#6 Deer Mountain in Ketchikan
Deer Mountain is a popular hiking trail in Ketchikan for locals. This trail offers stunning views of the islands, fjords, and channels that make up southeast Alaska. You will get to experience forests, climb through alpine meadows and basins, and short hike past mountains that hold snow well into the summer.
The Deer Mountain starts as a steep trail after leaving the parking lot. The main trail continues past a shelter available for base camp on a first-come, first-serve basis.
#7 Talkeetna Mountains
You will find a blog post or two that discusses Talkeetna’s best. The Talkeetna Mountains offer a 20-mile backpacking and hiking adventure, giving you a savory taste of this rugged range. Some of the hiking will be done off-trail and will include glaciers, rugged mountain scenery, and remote splendor.
#8 Talkeetna Lakes Hike
Despite being a mile and a half from town, the Talkeetna Lakes Hike feels like wilderness with its deep woods and a crystal lake or two or more. It is a great Alaska recreational area to hike, run, canoe, fish, or look for wildlife.
The best feature of Talkeetna Lakes Hike is its nicely groomed 3.5-mile walking trail around the Lake through lush old-growth forest. There are even custom log benches along the trail that provide some sweet views.
#9 Chilkoot Trail
The Chilkoot Trail starts in the coastal lowlands near Skagway and ends at the shores of Bennett Lake in British Columbia. This trail, which is the only long-distance traverse in southeast Alaska, follows the route of the 1897-1899 Klondike Gold Rush.
The Chilkoot Trail passes through coastal lush rainforest, high-mountain basins, and alpine terrain with views above the tree line. If you are a contemporary hiker, this trail will give you the opportunity to connect with the past, emulate erstwhile struggles, and relive an adventure that played out in an age before motorcars and the internet.
And if you want the ultimate Alaska trek, you should experience the Chilkoot and return on the train. This way, you will get to see spectacular views and feel an incredible sense of adventure. Before you start the trail, you should call in at the trail center in Skagway. You will obtain backpacking permits, check out trail conditions and watch a bear safety video.
#10 Reed Lakes
The Reed Lakes Trail is one of the most popular trails in the Hatcher Pass Management Area and downtown Anchorage. This trail provides you with a sample of interior Alaska hiking terrain that is only 1.5 hours from Anchorage.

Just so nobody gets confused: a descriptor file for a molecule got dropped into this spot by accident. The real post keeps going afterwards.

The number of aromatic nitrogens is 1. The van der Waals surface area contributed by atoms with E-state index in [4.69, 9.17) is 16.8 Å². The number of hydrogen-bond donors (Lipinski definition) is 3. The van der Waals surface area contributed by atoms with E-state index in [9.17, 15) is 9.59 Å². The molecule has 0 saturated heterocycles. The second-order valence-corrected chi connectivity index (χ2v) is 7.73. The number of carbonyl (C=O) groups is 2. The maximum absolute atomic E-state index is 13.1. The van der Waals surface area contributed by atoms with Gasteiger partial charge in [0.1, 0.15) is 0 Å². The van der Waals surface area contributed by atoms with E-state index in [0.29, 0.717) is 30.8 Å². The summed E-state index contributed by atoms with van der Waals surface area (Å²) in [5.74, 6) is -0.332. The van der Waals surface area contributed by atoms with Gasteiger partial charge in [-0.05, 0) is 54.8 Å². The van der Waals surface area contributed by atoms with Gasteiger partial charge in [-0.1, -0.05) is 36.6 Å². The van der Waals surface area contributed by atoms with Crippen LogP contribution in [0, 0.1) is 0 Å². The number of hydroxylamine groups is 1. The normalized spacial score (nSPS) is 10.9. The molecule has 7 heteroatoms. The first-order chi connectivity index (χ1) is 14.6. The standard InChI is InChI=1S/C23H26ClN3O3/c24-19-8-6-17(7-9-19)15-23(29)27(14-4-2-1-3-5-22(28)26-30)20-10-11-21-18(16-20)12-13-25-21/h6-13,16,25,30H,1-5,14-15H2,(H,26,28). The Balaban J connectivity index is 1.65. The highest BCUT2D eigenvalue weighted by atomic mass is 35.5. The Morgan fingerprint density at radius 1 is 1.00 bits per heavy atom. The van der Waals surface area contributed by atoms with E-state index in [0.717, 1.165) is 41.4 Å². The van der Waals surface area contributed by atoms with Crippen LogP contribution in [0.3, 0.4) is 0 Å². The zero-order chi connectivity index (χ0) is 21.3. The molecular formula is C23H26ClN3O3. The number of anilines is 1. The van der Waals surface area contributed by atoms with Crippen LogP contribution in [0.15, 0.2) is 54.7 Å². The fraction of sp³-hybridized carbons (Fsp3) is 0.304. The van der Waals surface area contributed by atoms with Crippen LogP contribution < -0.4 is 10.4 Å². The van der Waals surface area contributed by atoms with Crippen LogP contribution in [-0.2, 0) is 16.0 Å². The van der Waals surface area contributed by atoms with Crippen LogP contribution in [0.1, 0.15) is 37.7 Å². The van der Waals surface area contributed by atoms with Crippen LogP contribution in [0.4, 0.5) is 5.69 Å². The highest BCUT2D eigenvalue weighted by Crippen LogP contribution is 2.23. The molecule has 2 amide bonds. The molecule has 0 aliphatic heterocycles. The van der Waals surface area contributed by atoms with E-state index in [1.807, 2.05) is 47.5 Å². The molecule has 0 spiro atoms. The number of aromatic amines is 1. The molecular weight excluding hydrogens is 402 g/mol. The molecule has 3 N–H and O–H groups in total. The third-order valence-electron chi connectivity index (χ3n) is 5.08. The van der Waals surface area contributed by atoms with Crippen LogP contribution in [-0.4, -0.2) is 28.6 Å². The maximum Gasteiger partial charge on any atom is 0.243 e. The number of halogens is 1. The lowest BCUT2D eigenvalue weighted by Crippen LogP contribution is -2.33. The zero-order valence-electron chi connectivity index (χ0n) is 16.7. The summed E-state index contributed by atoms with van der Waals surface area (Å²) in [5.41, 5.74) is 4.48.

The trail starts relatively flat and is clearly defined for the first 1.5 miles or so. It is a steep climb and gets more rugged as it gains elevation. You will also encounter a couple of stretches of boulder travel that would be a challenge for smaller children and some dogs. The alpine meadows around the lower lake are also popular for camping.
Some people make this hiking trail part of a multi-day traverse that includes the Gold Mint Trail the next valley over. It involves stretches of ice travel that you should only attempt if you have proper training and equipment.
#11 Denali State Park
Denali State Park is the fourth largest state park in Alaska and it is almost half the size of Rhode Island. This state park straddles the Parks Highway 147 miles north of Anchorage and is situated between the Talkeetna Mountains to the east and the Alaska Range to the west.
The Denali State Park, one of the most popular state parks in Alaska, features several campgrounds, awesome hiking, plentiful wildlife viewing, and some of the best views of Denali. This state park is also home to both brown bears and black bears, moose, and marmots. You will also encounter muskrats, beavers, red foxes, and porcupines, among other resident wildlife in the lower areas.
#12 Seven Pass Route of Wrangell-St. Elias Park
Believe it or not, most avid adventurers and outdoor enthusiasts have never heard of Wrangell-St. Elias Park and Preserve. The Wrangell St. Elias National Park is one of the largest national parks in Alaska. In fact, it is over six times larger than Yellowstone National Park. However, it only receives around three percent of the visitors.
The Wrangell St. Elias National Park is a beautiful display of iconic Alaskan countryside and it is packed with massive glaciers, rivers, and mountains. It has the Seven Pass Route, which is an excellent route for ambitious hikers. It is around 40 miles long and can take anywhere from five to nine days. It depends on how hard you push it. You can even camp alongside crystal clear alpine lakes.
Moreover, wildlife in Wrangell-St. Elias includes grizzly bears, black bears, mountain goats, dall sheep, moose, and several smaller birds and mammals.
#13 Exit Glacier in Kenai Fjords National Park
Do you want to get up close and personal with a massive glacier? The Exit Glacier in Kenai Fjords National Park will provide you with the opportunity to do so. It is recommended that you do the eight-mile round-trip trail that will lead you to the edge of the Harding Icefield. From there, you will have excellent views of the glacier.